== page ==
WASHINGTON (CNN) – Seeking to leave no doubt. ISIS has released images showing its destruction of an ancient temple. Scholars have called for the militants to stop their obliteration of cultural artifacts. However, those pleas have landed on deaf ears.
The pictures show ISIS fighters rigging the Temple of Baal Shamin with explosives, then the explosion, then the aftermath. Two thousand years of history turned into rubble and dust. It wasn’t ISIS’ first brazen act of vandalism against the past
In Iraq, they’ve gone on a rampage of destruction. Not seen since the Mongol sacking of Baghdad in 1258 and alas it probably won’t be the last.
Since driving Syrian regime forces out of the ancient city of Palmyra in May, they’ve smashed statues, used the city’s roman era amphitheater as a backdrop to a mass execution of regime soldiers, and last week beheaded the 82-year old former Palmyra director of antiquities.
Many of the most important artifacts were moved to relative safety in Damascus before ISIS took over Palmyra.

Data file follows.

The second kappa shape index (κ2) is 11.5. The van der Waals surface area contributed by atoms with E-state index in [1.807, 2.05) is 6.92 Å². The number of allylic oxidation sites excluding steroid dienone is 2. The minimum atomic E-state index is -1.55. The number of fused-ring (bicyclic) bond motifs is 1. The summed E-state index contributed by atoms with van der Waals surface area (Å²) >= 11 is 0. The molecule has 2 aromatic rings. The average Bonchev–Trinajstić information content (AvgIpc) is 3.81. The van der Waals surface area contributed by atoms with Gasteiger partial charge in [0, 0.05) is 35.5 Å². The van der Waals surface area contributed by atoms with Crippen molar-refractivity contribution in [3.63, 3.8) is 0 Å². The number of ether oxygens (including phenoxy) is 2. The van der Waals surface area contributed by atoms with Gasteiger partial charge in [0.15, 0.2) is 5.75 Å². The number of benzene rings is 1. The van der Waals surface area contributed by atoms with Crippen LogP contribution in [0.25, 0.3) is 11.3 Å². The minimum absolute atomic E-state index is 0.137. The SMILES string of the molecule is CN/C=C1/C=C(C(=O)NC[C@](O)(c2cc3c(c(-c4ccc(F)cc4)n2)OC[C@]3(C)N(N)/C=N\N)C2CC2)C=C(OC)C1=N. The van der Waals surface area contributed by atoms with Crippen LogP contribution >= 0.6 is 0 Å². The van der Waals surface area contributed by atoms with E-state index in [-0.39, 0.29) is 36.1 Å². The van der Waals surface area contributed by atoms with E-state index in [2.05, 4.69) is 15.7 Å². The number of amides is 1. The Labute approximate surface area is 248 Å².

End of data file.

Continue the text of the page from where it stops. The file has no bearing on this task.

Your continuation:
ISIS’ war against history is part of its policy of shock-and-awe destroying ancient temples and statues, Christian churches and Shia shrines.
In the name of their warped vision of Islam, executing prisoners and hostages in grisly snuff films to show they’ll stop at nothing to achieve their goal of a world-wide caliphate.
However, for ordinary Syrians, shock-and-awe is old. More than two hundred and fifty thousand have been killed since the uprising against Bashar al-Assad that began four and a half years ago. Millions have fled the country. Many now desperately trying to reach Europe while millions more have been displaced.
The four horsemen of the apocalypse are stalking Syria, few people there have the luxury to mourn the loss of an old building.
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